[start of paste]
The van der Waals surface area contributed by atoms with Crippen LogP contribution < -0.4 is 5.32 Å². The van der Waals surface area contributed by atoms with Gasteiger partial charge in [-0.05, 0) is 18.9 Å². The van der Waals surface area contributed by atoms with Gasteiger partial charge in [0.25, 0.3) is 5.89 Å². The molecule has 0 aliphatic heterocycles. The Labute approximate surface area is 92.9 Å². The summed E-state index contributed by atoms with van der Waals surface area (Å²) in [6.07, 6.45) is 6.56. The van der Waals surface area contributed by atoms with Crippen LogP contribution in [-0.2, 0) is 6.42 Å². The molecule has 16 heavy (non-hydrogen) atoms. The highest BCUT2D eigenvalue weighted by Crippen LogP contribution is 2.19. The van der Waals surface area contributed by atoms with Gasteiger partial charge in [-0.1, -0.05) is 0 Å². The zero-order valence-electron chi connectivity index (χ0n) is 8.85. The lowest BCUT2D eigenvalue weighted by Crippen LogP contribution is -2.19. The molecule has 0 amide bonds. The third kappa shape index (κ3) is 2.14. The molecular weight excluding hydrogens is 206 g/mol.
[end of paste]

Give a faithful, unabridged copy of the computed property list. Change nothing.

The van der Waals surface area contributed by atoms with Crippen LogP contribution < -0.4 is 5.32 Å². The van der Waals surface area contributed by atoms with Gasteiger partial charge in [-0.05, 0) is 18.9 Å². The van der Waals surface area contributed by atoms with Gasteiger partial charge in [0.25, 0.3) is 5.89 Å². The molecule has 0 aliphatic heterocycles. The Labute approximate surface area is 92.9 Å². The summed E-state index contributed by atoms with van der Waals surface area (Å²) in [6.07, 6.45) is 6.56. The van der Waals surface area contributed by atoms with Crippen LogP contribution in [-0.2, 0) is 6.42 Å². The molecule has 16 heavy (non-hydrogen) atoms. The highest BCUT2D eigenvalue weighted by Crippen LogP contribution is 2.19. The van der Waals surface area contributed by atoms with Gasteiger partial charge in [-0.1, -0.05) is 0 Å². The zero-order valence-electron chi connectivity index (χ0n) is 8.85. The lowest BCUT2D eigenvalue weighted by Crippen LogP contribution is -2.19. The molecule has 0 amide bonds. The third kappa shape index (κ3) is 2.14. The molecular weight excluding hydrogens is 206 g/mol.